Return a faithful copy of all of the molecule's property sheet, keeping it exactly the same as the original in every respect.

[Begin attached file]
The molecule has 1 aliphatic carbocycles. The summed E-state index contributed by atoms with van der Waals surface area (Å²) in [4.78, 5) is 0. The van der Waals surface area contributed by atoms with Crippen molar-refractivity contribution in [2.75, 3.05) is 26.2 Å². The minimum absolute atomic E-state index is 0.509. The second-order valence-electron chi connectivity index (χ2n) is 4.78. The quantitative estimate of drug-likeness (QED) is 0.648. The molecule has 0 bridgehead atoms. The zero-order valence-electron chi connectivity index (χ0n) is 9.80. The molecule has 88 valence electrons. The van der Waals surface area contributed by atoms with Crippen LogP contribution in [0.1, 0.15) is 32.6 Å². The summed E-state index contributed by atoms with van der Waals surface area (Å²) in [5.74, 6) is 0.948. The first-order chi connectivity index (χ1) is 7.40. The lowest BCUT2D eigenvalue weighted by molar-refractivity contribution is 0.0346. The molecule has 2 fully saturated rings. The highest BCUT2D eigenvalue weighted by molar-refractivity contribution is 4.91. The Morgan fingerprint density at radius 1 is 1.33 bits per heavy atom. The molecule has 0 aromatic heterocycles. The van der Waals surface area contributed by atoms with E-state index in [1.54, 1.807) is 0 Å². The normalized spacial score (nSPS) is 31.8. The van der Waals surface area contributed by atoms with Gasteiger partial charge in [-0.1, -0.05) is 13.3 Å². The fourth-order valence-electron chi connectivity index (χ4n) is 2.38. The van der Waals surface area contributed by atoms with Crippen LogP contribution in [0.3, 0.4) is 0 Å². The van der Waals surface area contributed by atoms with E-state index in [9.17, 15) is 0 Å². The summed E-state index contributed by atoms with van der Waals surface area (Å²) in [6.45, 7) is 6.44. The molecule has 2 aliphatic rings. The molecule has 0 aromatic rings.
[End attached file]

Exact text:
The molecule has 1 aliphatic carbocycles. The summed E-state index contributed by atoms with van der Waals surface area (Å²) in [4.78, 5) is 0. The van der Waals surface area contributed by atoms with Crippen molar-refractivity contribution in [2.75, 3.05) is 26.2 Å². The minimum absolute atomic E-state index is 0.509. The second-order valence-electron chi connectivity index (χ2n) is 4.78. The quantitative estimate of drug-likeness (QED) is 0.648. The molecule has 0 bridgehead atoms. The zero-order valence-electron chi connectivity index (χ0n) is 9.80. The molecule has 88 valence electrons. The van der Waals surface area contributed by atoms with Crippen LogP contribution in [0.1, 0.15) is 32.6 Å². The summed E-state index contributed by atoms with van der Waals surface area (Å²) in [5.74, 6) is 0.948. The first-order chi connectivity index (χ1) is 7.40. The lowest BCUT2D eigenvalue weighted by molar-refractivity contribution is 0.0346. The molecule has 2 fully saturated rings. The highest BCUT2D eigenvalue weighted by molar-refractivity contribution is 4.91. The Morgan fingerprint density at radius 1 is 1.33 bits per heavy atom. The molecule has 0 aromatic heterocycles. The van der Waals surface area contributed by atoms with E-state index in [1.54, 1.807) is 0 Å². The normalized spacial score (nSPS) is 31.8. The van der Waals surface area contributed by atoms with Gasteiger partial charge in [-0.1, -0.05) is 13.3 Å². The fourth-order valence-electron chi connectivity index (χ4n) is 2.38. The van der Waals surface area contributed by atoms with Crippen LogP contribution in [0.3, 0.4) is 0 Å². The van der Waals surface area contributed by atoms with E-state index in [9.17, 15) is 0 Å². The summed E-state index contributed by atoms with van der Waals surface area (Å²) in [6.45, 7) is 6.44. The molecule has 2 aliphatic rings. The molecule has 0 aromatic rings.